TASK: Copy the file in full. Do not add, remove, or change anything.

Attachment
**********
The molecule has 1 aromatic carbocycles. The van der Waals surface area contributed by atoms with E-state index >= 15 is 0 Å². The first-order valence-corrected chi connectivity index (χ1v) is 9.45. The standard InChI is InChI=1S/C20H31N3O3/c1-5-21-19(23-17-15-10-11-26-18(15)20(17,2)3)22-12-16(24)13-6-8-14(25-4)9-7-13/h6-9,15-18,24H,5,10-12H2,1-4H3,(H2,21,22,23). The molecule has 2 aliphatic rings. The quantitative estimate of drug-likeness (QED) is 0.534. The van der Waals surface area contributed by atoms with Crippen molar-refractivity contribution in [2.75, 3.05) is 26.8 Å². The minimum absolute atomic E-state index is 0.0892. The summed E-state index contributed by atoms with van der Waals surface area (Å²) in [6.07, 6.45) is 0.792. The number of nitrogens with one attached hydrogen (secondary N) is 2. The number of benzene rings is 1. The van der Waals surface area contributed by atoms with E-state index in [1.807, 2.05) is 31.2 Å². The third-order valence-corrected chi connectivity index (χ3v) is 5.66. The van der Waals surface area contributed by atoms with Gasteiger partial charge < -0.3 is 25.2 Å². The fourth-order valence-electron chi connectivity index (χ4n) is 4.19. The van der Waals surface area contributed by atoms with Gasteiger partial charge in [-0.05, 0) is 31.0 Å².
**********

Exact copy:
The molecule has 1 aromatic carbocycles. The van der Waals surface area contributed by atoms with E-state index >= 15 is 0 Å². The first-order valence-corrected chi connectivity index (χ1v) is 9.45. The standard InChI is InChI=1S/C20H31N3O3/c1-5-21-19(23-17-15-10-11-26-18(15)20(17,2)3)22-12-16(24)13-6-8-14(25-4)9-7-13/h6-9,15-18,24H,5,10-12H2,1-4H3,(H2,21,22,23). The molecule has 2 aliphatic rings. The quantitative estimate of drug-likeness (QED) is 0.534. The van der Waals surface area contributed by atoms with Crippen molar-refractivity contribution in [2.75, 3.05) is 26.8 Å². The minimum absolute atomic E-state index is 0.0892. The summed E-state index contributed by atoms with van der Waals surface area (Å²) in [6.07, 6.45) is 0.792. The number of nitrogens with one attached hydrogen (secondary N) is 2. The number of benzene rings is 1. The van der Waals surface area contributed by atoms with E-state index in [1.807, 2.05) is 31.2 Å². The third-order valence-corrected chi connectivity index (χ3v) is 5.66. The van der Waals surface area contributed by atoms with Gasteiger partial charge < -0.3 is 25.2 Å². The fourth-order valence-electron chi connectivity index (χ4n) is 4.19. The van der Waals surface area contributed by atoms with Gasteiger partial charge in [-0.05, 0) is 31.0 Å².